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By Jack Hurst, Joe Barrett

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Grant’s 15,000 infantrymen advanced twelve miles overland from Fort Henry to encircle the part of Donelson not bounded by the Cumberland River. Forrest and his 1,000 or so troopers mounted the sole opposition outside the fort. In five hours of hard skirmishing, they brought half of Grant’s army to a temporary standstill. But when Forrest warned that Grant was attempting to surround the fort and only more infantry could prevent it, Buckner ordered Forrest back inside the trenches. On the struggle’s icy fourth day, the Confederates charged out of the left end of their entrenchments.

The Henry-Donelson captures made Halleck preeminent in the West. Yet, no sooner had he distinguished himself at Henry and Donelson than Grant staggered, stabbed in the back. Mysterious foes in his own ranks, armed with his reputation as a drunkard, toppled him. On March 5, Halleck relieved him of his duties, and Grant appeared headed back to the oblivion from which he had sprung. Then suddenly, on March 13, Halleck changed his mind. Turning unaccountably kind, Halleck stepped forward to seem to save Donelson’s disgraced victor.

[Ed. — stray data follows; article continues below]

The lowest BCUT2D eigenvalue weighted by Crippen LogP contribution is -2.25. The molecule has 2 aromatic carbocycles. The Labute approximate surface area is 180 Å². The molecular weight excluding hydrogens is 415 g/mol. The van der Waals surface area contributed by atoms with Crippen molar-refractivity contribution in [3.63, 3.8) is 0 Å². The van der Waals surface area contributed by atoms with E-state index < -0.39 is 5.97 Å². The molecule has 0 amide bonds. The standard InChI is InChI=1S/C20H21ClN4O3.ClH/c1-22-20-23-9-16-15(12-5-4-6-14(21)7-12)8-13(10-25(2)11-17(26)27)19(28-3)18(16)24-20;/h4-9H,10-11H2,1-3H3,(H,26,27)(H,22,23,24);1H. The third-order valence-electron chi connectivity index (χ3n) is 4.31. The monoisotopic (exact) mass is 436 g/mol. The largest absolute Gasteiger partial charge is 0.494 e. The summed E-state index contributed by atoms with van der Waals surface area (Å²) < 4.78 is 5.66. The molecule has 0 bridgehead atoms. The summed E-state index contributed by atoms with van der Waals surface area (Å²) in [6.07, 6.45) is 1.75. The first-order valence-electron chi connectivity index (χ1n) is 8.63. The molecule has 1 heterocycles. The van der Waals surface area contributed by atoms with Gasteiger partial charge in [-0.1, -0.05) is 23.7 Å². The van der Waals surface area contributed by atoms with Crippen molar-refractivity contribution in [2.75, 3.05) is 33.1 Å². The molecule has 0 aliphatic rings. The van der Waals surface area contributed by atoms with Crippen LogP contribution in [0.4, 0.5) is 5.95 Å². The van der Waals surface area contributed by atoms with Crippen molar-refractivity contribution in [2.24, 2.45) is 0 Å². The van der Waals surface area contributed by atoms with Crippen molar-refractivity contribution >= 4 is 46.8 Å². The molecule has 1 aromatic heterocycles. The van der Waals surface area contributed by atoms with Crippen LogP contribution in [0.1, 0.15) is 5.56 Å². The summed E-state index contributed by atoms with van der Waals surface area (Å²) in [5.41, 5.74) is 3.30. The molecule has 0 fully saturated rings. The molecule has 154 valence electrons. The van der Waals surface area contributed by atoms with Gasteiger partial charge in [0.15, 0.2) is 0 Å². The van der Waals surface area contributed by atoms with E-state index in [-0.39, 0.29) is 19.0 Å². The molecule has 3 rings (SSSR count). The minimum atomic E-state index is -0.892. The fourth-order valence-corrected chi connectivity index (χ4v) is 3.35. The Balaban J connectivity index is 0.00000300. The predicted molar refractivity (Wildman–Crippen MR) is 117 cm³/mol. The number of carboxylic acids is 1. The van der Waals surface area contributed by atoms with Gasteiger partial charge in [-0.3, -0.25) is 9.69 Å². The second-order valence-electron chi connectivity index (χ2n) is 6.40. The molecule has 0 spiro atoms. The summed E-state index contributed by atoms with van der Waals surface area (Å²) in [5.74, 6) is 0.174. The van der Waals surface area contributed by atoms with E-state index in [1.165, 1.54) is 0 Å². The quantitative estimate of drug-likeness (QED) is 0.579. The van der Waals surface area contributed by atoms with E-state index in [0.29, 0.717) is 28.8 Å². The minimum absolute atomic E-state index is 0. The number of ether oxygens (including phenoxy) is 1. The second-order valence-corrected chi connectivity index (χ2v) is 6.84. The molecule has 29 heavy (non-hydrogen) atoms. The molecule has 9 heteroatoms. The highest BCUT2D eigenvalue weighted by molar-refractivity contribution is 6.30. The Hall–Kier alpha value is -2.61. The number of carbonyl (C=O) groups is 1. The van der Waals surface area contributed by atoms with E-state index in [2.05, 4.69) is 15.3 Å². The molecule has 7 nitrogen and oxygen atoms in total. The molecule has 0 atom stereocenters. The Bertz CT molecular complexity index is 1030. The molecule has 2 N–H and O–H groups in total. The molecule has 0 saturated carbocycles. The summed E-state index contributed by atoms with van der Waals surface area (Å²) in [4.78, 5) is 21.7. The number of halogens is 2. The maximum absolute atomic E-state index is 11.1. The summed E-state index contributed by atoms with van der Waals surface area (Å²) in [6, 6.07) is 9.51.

No terms except immediate and unconditional surrender can be accepted,” Grant replied to Buckner’s note. ” With Smith occupying one end of his trenches and his Confederates in disarray, Buckner surrendered. Grant, with Smith’s indispensable assistance, had saved himself. Despite the errors they concealed, the Henry-Donelson victories stymied Halleck’s intention to fire this man whom history would come to regard as most responsible for winning the war. Few men looked less likely to save the Union.

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